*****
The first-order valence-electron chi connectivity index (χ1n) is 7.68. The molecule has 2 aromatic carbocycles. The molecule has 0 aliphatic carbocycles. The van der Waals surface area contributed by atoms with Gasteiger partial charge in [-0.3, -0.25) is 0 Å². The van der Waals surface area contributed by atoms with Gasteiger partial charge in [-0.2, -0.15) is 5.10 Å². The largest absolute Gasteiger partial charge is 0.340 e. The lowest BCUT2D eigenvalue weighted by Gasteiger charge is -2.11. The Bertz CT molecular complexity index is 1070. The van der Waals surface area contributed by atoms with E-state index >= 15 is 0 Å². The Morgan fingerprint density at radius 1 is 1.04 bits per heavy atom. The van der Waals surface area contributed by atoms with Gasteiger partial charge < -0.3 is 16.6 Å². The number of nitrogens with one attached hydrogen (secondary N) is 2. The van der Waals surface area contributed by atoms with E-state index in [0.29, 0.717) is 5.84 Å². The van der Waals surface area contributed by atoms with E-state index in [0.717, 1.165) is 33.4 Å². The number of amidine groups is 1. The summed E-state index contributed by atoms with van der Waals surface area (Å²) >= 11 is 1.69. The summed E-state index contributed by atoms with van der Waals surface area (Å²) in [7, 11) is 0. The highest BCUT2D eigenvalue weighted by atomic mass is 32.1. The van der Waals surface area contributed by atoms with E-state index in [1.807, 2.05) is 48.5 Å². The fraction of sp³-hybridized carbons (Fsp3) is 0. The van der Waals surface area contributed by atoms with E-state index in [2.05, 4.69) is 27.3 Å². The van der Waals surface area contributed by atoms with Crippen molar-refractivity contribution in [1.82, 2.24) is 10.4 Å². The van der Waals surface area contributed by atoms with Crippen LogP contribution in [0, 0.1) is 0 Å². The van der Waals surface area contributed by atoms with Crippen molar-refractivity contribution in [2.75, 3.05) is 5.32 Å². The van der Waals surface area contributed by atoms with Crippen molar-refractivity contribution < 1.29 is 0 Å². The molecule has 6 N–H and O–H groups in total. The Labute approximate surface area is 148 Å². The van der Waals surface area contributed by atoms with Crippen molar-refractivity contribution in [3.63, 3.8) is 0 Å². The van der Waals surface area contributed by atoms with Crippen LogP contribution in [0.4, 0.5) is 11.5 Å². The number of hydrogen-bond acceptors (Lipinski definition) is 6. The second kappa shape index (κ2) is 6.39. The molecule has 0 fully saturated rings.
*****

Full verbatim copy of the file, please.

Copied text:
The first-order valence-electron chi connectivity index (χ1n) is 7.68. The molecule has 2 aromatic carbocycles. The molecule has 0 aliphatic carbocycles. The van der Waals surface area contributed by atoms with Gasteiger partial charge in [-0.3, -0.25) is 0 Å². The van der Waals surface area contributed by atoms with Gasteiger partial charge in [-0.2, -0.15) is 5.10 Å². The largest absolute Gasteiger partial charge is 0.340 e. The lowest BCUT2D eigenvalue weighted by Gasteiger charge is -2.11. The Bertz CT molecular complexity index is 1070. The van der Waals surface area contributed by atoms with E-state index >= 15 is 0 Å². The Morgan fingerprint density at radius 1 is 1.04 bits per heavy atom. The van der Waals surface area contributed by atoms with Gasteiger partial charge < -0.3 is 16.6 Å². The number of nitrogens with one attached hydrogen (secondary N) is 2. The van der Waals surface area contributed by atoms with E-state index in [0.29, 0.717) is 5.84 Å². The van der Waals surface area contributed by atoms with E-state index in [0.717, 1.165) is 33.4 Å². The number of amidine groups is 1. The summed E-state index contributed by atoms with van der Waals surface area (Å²) >= 11 is 1.69. The summed E-state index contributed by atoms with van der Waals surface area (Å²) in [7, 11) is 0. The highest BCUT2D eigenvalue weighted by atomic mass is 32.1. The van der Waals surface area contributed by atoms with E-state index in [1.807, 2.05) is 48.5 Å². The fraction of sp³-hybridized carbons (Fsp3) is 0. The van der Waals surface area contributed by atoms with E-state index in [2.05, 4.69) is 27.3 Å². The van der Waals surface area contributed by atoms with Crippen molar-refractivity contribution in [1.82, 2.24) is 10.4 Å². The van der Waals surface area contributed by atoms with Crippen LogP contribution in [0, 0.1) is 0 Å². The van der Waals surface area contributed by atoms with Crippen molar-refractivity contribution in [2.75, 3.05) is 5.32 Å². The van der Waals surface area contributed by atoms with Crippen molar-refractivity contribution < 1.29 is 0 Å². The molecule has 6 N–H and O–H groups in total. The Labute approximate surface area is 148 Å². The van der Waals surface area contributed by atoms with Crippen molar-refractivity contribution in [3.63, 3.8) is 0 Å². The van der Waals surface area contributed by atoms with Crippen LogP contribution in [0.4, 0.5) is 11.5 Å². The number of hydrogen-bond acceptors (Lipinski definition) is 6. The second kappa shape index (κ2) is 6.39. The molecule has 0 fully saturated rings.